With his deep knowledge and infectious enthusiasm, Professor and Author Luca Cottini mesmerizes students of all ages and nationalities, immersing them in the dynamic world of Italian ingenuity and groundbreaking ideas that have shaped our modern civilization. From the fastest nun in the West, Blandina Segale, to fashion icon Valentino Garavani, Cottini reveals Italy’s hidden gems and lesser- known geniuses who have revolutionized art, design, technology, and beyond. Through his engaging lectures, podcasts, and interviews, he introduces these Italian innovators and illuminates their profound impact on shaping our contemporary world. His teachings ignite a passion for exploration and innovation. Professor Cottini empowers a new generation of American dreamers, equipping them with the stories, knowledge and inspiration needed to forge their path of greatness boldly.
Giovanna G. Bonomo: What inspired you to start your podcast and YouTube channel “Italian Innovators”?
Luca Cottini: The project grew out of my work as a teacher and a scholar. Its foundation lies in my academic book “The Art of Objects,” which locates the early soil of Italian industrial culture in the irregular yet creative interactions of Italian entrepreneurs and artists at the turn of the 20th century. After winning an academic prize for the book, I wanted to learn its contents anew to keep it fresh, so I started a podcast that became a YouTube channel. In my innovator profiles, I present the stories of innovative thinkers in various fields, both historical figures like Edoardo Bianchi, Davide Campari, Camillo Olivetti or Alfonso Bialetti, and contemporary innovators like Sergio Pininfarina, Brunello Cucinelli, Fabiola Gianotti, or Michele Ferrero. In both the presentations and the interviews with modern Italian academics, professionals, and entrepreneurs, I try to detect the moment where a creative idea sparked and outlined the path which led them to grow their companies in an original way. Through their different journeys, I uncover a common innovation framework, exploring the Italian idea of business from a technical and aesthetic space as a state of material and intellectual occupation (busyness) aimed at bearing genuine and lasting fruit.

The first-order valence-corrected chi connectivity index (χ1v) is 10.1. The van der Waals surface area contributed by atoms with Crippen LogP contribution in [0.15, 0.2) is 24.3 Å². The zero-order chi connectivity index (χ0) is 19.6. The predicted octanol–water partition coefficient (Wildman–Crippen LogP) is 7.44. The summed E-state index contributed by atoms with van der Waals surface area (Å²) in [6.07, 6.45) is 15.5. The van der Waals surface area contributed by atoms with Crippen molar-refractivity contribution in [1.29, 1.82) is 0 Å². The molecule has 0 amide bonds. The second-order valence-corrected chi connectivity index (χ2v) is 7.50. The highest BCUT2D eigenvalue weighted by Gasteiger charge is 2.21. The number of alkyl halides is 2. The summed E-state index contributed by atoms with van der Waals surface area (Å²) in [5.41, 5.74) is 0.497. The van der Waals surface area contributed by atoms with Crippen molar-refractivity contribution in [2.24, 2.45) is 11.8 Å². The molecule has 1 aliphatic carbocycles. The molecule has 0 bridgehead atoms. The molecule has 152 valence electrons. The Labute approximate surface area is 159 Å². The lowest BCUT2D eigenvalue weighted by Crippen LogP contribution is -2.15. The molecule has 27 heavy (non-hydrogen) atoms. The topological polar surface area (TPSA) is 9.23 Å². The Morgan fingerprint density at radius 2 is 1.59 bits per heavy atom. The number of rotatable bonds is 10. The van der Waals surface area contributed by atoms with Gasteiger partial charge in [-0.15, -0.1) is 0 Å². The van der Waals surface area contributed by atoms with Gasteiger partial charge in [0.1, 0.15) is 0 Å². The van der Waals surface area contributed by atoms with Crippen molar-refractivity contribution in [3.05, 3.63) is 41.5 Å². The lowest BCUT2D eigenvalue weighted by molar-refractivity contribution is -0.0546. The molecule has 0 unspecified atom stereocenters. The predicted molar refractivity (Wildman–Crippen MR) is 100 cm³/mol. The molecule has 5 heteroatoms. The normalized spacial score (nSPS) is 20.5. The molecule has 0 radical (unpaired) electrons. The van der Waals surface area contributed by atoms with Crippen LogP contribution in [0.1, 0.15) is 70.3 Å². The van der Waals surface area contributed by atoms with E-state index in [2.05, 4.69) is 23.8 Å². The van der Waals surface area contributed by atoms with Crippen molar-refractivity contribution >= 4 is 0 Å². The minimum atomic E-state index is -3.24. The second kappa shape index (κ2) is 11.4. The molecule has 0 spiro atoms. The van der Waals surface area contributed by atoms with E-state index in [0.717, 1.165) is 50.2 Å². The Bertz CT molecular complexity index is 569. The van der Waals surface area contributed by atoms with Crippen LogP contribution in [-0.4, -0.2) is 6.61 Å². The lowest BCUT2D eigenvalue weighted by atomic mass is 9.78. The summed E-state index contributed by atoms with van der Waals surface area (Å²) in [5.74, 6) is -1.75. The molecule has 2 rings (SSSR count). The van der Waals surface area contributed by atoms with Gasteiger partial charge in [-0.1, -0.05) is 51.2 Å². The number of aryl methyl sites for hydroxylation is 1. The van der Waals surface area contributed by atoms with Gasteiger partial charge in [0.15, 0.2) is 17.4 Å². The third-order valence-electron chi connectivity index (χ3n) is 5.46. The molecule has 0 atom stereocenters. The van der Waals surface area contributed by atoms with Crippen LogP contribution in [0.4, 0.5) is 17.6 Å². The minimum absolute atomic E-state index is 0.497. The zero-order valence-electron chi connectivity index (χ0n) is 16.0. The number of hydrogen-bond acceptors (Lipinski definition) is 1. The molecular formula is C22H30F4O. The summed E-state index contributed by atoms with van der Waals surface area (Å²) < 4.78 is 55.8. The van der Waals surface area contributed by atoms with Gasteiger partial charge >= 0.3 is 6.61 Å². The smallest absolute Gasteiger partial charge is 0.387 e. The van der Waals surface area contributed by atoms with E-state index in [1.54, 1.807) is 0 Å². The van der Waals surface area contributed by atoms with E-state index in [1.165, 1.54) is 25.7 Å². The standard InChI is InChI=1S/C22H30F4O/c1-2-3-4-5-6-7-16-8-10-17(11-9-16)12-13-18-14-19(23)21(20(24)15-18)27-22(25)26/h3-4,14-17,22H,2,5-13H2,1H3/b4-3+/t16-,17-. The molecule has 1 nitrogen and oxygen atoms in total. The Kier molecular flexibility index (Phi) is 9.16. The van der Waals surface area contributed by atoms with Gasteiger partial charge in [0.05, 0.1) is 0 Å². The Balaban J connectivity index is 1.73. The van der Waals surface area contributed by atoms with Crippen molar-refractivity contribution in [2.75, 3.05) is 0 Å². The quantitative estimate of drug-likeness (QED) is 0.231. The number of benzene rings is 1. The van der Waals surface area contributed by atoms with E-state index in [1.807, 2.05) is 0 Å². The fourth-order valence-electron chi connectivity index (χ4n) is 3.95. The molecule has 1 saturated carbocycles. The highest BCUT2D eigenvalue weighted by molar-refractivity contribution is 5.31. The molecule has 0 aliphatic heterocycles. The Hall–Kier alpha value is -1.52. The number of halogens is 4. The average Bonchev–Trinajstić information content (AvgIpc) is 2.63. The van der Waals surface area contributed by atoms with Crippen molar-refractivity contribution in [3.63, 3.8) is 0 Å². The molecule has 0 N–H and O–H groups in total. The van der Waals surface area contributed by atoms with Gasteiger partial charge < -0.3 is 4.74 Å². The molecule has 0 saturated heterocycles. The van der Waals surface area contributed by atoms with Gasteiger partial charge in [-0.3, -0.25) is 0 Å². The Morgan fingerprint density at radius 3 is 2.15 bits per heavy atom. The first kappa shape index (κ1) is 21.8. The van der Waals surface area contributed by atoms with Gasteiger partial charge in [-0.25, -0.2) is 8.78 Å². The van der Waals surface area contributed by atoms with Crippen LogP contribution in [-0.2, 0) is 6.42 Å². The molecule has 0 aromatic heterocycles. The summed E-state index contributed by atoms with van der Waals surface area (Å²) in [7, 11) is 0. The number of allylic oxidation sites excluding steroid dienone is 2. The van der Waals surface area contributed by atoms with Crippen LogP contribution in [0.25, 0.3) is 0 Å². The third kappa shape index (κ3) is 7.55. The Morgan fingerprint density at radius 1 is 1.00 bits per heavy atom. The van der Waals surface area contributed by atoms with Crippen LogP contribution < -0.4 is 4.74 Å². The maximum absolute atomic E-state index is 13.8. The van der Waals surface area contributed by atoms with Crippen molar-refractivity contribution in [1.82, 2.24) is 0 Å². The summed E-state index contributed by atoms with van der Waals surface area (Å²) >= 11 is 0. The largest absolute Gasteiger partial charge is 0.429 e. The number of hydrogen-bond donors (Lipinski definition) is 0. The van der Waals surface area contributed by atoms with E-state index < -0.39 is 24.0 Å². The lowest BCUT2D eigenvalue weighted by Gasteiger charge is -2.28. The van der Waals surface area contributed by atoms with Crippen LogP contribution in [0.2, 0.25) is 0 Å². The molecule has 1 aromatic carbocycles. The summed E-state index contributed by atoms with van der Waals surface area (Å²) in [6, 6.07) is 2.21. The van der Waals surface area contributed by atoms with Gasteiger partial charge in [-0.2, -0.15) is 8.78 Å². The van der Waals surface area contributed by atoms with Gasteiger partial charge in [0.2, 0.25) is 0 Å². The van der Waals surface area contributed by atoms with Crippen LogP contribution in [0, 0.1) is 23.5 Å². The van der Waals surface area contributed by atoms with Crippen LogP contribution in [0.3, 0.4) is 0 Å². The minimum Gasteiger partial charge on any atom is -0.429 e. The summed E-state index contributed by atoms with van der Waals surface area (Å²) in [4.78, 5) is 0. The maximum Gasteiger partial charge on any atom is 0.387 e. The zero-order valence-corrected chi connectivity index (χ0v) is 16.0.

Giovanna G. Bonomo: What contributions does Italian culture make to the rest of the world?
Luca Cottini: Italian culture makes two significant contributions: substance (or rather a particular way of tasting, enjoying, and becoming passionate about the world) and an openness toward connecting languages and mixing media (as exemplified in the synthesis of arts in opera). I propose a complex and intelligible Italy on YouTube, which forces one to move beyond easy assumptions and investigate the operative core of a culture.
Giovanna G. Bonomo: How did your experience in communicating Italy outside of the lecture hall change your perception of contemporary Italy?
Luca Cottini: I acquired a different sense of my scholarly authority, not in connection to my academic titles, but rather in relation to the credible communication of live content—what the Italian writer Manzoni would define as “What is useful, true, and interesting.” The risk of moving out of my comfort zone resulted in a fascinating dialogue with colleagues, students, entrepreneurs, and professionals worldwide and a new multifaceted image of contemporary Italy. Speaking in English coincides with rethinking one’s own heritage, not as an immobile museum, but rather as a living source.